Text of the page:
FIG. 5 illustrates the improved performance of a microstrip termination using a tapered ground plane as shown in FIG. 4. Results may vary depending on a number of factors, including taper angle, substrate thickness, and signal strength.
Stages of a manufacturing process for a microstrip termination as illustrated in FIGS. 4A and 4B are shown in FIGS. 6-8. FIG. 6A shows a first stage 400 in a process, including a substrate 402, preferably made from alumina, after an initial round of processing. In order to separate tapered ground plane regions so that metal may later be deposited to connect the tapered plane to ground, and provide a saw alignment for later cutting of tapered edges for circuits, a drill, laser, or other appropriate device is used to drill holes 406 in the substrate 402 along what will become the tapered edge of the circuits. Once the holes are drilled, a sawing device such as a diamond saw is used to form the tapered edge of the circuits. The saw creates a tapered edge 404, preferably tapered about 30 degrees from the top surface of the substrate as shown in FIG. 6B. A second tapered edge 405 is also created. In one embodiment, the size of the holes 406 drilled in the substrate are slightly larger than the final saw kerf 409. Saw kerf 409 is typically defined as the width of the path cut by a saw as the saw moves through the substrate. The drill holes allow for easier travel of the saw.
A second stage 500 in a process for manufacturing the tapered ground plane circuits is shown in FIGS. 7A and 7B. After the alumina has been drilled and grooves cut, the substrate is sputtered with gold or metal with standard processing techniques. A mask may then be positioned on the substrate so the sputtered metals may be etched to form the final pattern. The final pattern includes a transmission line 505, bottom ground plane 508, a tapered ground plane 504, and in the area of the resistive material 510. At this point, the substrate 502 is etched but yet not diced into individual circuits.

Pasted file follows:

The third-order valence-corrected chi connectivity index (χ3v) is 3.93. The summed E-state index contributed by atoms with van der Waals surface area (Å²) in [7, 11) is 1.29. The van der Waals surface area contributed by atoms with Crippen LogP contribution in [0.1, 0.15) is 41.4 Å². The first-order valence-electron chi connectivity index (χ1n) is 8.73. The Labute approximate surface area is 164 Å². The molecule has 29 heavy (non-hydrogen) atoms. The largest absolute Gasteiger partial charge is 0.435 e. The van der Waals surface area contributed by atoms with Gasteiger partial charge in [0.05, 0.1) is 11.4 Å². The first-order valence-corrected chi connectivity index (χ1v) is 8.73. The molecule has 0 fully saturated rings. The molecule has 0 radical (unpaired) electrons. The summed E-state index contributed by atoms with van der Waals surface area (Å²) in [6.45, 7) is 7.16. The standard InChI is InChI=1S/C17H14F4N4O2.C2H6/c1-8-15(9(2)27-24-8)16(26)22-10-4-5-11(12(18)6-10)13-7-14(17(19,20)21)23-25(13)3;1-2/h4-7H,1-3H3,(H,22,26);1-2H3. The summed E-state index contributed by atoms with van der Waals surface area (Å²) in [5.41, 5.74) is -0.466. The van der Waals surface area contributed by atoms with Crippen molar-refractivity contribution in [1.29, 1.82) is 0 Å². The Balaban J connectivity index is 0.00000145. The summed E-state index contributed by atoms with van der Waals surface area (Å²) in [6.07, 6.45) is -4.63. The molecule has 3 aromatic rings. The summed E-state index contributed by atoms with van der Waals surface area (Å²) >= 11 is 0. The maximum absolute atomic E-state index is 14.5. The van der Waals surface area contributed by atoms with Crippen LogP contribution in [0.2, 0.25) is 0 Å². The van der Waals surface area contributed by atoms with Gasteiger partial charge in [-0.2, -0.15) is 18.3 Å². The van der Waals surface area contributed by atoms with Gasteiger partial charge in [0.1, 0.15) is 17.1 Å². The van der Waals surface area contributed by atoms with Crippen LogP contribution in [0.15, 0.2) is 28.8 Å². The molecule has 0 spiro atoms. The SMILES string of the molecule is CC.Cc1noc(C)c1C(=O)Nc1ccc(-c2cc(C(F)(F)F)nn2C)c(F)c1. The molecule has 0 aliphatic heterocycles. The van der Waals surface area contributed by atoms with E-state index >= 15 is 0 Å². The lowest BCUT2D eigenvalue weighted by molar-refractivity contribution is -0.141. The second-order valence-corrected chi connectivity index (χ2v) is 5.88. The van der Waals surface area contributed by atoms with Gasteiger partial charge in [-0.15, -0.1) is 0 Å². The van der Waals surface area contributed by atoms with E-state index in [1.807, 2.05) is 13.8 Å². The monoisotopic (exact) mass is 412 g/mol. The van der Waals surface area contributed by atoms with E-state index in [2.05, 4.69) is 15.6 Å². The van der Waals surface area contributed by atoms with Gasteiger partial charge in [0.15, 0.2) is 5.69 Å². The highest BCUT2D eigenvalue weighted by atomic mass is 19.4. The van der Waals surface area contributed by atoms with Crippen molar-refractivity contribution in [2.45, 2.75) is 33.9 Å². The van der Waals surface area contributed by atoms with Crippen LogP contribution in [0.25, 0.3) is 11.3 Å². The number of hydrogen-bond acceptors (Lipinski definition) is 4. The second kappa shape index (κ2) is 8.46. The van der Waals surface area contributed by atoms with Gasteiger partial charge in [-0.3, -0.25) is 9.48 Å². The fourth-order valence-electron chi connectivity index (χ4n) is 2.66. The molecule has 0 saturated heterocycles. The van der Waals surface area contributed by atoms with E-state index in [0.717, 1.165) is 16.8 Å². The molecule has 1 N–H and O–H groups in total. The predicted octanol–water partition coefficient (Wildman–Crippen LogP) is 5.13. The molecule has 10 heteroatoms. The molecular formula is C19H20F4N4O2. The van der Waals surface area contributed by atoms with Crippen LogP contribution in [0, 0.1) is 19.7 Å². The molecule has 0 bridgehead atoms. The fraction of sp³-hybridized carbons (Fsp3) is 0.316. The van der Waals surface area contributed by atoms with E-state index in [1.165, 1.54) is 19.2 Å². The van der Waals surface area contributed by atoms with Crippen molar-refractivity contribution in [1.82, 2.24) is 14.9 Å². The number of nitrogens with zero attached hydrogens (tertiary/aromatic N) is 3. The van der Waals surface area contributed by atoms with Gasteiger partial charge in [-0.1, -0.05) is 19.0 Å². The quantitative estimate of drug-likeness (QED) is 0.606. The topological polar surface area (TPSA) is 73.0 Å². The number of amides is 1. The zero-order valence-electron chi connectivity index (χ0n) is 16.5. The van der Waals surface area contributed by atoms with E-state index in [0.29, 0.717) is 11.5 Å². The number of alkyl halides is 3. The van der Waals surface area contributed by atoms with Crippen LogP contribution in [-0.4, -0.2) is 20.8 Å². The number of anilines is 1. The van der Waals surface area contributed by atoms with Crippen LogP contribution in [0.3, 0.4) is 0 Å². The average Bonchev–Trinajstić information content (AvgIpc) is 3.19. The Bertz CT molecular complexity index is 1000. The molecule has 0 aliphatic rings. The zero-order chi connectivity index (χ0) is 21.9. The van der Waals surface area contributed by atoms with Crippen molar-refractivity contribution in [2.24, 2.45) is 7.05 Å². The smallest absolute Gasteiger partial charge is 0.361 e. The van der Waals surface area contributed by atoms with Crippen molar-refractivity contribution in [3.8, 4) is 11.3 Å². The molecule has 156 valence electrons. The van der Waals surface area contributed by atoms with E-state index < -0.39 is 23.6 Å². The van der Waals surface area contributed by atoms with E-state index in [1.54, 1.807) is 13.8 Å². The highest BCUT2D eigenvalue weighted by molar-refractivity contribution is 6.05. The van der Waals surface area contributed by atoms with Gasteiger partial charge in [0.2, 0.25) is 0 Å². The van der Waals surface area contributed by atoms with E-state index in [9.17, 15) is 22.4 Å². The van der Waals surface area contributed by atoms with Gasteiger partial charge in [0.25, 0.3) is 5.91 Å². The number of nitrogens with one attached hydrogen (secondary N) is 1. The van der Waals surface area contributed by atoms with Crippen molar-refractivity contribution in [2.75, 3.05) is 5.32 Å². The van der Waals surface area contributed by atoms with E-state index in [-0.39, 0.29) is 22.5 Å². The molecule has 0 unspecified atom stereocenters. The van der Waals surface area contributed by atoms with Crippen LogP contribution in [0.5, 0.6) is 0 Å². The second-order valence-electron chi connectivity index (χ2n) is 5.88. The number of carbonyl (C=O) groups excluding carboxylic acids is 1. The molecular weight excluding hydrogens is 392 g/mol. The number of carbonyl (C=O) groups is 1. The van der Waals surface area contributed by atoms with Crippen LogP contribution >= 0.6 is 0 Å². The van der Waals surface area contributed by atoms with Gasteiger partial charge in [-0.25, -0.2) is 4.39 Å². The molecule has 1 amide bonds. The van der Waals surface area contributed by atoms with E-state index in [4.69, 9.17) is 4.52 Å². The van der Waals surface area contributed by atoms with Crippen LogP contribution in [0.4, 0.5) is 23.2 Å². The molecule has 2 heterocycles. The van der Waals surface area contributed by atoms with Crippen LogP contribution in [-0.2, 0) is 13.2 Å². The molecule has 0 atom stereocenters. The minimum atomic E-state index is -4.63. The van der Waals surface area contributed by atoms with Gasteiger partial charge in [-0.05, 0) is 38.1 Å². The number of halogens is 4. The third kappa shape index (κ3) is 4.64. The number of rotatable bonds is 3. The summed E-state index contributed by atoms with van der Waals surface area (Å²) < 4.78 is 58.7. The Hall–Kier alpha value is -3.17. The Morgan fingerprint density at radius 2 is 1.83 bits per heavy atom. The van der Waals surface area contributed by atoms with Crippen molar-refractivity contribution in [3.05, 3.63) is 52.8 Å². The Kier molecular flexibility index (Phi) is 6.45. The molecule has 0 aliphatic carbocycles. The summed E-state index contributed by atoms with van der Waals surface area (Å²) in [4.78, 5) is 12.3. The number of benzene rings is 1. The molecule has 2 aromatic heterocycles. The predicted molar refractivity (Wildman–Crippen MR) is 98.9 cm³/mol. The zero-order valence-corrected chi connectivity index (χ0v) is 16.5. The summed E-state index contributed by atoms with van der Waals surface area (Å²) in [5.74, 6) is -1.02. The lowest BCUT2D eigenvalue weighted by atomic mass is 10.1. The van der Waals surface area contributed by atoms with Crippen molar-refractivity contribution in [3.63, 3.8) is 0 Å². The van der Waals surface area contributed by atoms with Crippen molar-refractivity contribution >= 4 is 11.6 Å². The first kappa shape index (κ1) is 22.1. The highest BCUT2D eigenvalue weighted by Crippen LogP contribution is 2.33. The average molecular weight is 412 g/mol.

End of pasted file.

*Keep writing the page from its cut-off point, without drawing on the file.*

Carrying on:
The circuits with tapered ground planes are shown after dicing to complete manufacturing in FIGS. 8A and 8B. A saw without a tapered edge may be used to divide the substrate into individual circuits. The saw may or may not align using laser drill holes 506. Each circuit has a tapered plane 604 of about 30 degrees, an area of resistive material 606, and a transmission line 608 as described above.
Although the present invention has been described above with particularity, this was merely to teach one of ordinary skill in the art how to make and use the invention. Many additional modifications will fall within the scope of the invention, as that scope is defined by the claims which follow.
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|Citing Patent||Filing date||Publication date||Applicant||Title|
|US7973391 *||May 29, 2008||Jul 5, 2011||Samsung Electronics Co., Ltd.||Tapered dielectric and conductor structures and applications thereof|
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|U.S. Classification||216/13, 216/100, 216/74, 216/22, 333/246|
|International Classification||H05K3/40, H05K3/00, H01P1/26, H05K1/16, H05K1/02|
|Cooperative Classification||H05K1/167, H05K1/0237, H01P1/268, H05K3/0052, H05K2201/09827, H05K3/403|
|European Classification||H01P1/26E, H05K3/40C|
|Sep 21, 2001||AS||Assignment|
Owner name: ANRITSU COMPANY, CALIFORNIA
Free format text: ASSIGNMENT OF ASSIGNORS INTEREST;ASSIGNOR:OLDFIELD, WILLIAM;REEL/FRAME:012201/0881
Effective date: 20010919
|Dec 28, 2004||CC||Certificate of correction|
|Jun 11, 2007||FPAY||Fee payment|
Year of fee payment: 4
|Jul 18, 2011||REMI||Maintenance fee reminder mailed|
|Dec 9, 2011||LAPS||Lapse for failure to pay maintenance fees|
|Jan 31, 2012||FP||Expired due to failure to pay maintenance fee|
Effective date: 20111209